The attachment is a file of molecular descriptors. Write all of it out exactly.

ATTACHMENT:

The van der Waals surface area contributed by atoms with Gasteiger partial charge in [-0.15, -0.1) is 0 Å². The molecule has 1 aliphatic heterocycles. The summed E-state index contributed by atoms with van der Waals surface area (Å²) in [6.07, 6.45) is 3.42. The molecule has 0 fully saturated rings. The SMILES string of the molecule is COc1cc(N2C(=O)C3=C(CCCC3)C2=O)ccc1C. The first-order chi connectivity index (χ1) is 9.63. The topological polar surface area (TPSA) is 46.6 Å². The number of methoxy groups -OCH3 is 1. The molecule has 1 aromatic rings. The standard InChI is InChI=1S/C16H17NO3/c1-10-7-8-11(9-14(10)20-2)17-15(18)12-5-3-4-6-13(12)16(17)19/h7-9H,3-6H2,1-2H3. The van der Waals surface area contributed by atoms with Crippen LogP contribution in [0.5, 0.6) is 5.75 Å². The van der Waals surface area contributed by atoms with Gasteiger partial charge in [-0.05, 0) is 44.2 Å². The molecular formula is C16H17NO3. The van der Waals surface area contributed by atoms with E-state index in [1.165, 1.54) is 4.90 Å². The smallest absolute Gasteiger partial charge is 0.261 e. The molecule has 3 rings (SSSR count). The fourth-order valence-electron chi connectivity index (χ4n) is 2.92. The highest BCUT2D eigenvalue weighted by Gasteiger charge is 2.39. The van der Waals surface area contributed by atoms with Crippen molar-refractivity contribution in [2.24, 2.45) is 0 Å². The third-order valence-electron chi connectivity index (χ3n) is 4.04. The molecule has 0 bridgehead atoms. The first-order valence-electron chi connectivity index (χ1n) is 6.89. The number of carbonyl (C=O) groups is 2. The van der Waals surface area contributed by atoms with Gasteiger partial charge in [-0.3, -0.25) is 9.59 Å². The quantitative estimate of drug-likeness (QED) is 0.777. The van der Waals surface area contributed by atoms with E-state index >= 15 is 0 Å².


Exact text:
The van der Waals surface area contributed by atoms with Gasteiger partial charge in [-0.15, -0.1) is 0 Å². The molecule has 1 aliphatic heterocycles. The summed E-state index contributed by atoms with van der Waals surface area (Å²) in [6.07, 6.45) is 3.42. The molecule has 0 fully saturated rings. The SMILES string of the molecule is COc1cc(N2C(=O)C3=C(CCCC3)C2=O)ccc1C. The first-order chi connectivity index (χ1) is 9.63. The topological polar surface area (TPSA) is 46.6 Å². The number of methoxy groups -OCH3 is 1. The molecule has 1 aromatic rings. The standard InChI is InChI=1S/C16H17NO3/c1-10-7-8-11(9-14(10)20-2)17-15(18)12-5-3-4-6-13(12)16(17)19/h7-9H,3-6H2,1-2H3. The van der Waals surface area contributed by atoms with Crippen LogP contribution in [0.5, 0.6) is 5.75 Å². The van der Waals surface area contributed by atoms with Gasteiger partial charge in [-0.05, 0) is 44.2 Å². The molecular formula is C16H17NO3. The van der Waals surface area contributed by atoms with E-state index in [1.165, 1.54) is 4.90 Å². The smallest absolute Gasteiger partial charge is 0.261 e. The molecule has 3 rings (SSSR count). The fourth-order valence-electron chi connectivity index (χ4n) is 2.92. The highest BCUT2D eigenvalue weighted by Gasteiger charge is 2.39. The van der Waals surface area contributed by atoms with Crippen molar-refractivity contribution in [2.24, 2.45) is 0 Å². The third-order valence-electron chi connectivity index (χ3n) is 4.04. The molecule has 0 bridgehead atoms. The first-order valence-electron chi connectivity index (χ1n) is 6.89. The number of carbonyl (C=O) groups is 2. The van der Waals surface area contributed by atoms with Gasteiger partial charge in [-0.3, -0.25) is 9.59 Å². The quantitative estimate of drug-likeness (QED) is 0.777. The van der Waals surface area contributed by atoms with E-state index >= 15 is 0 Å².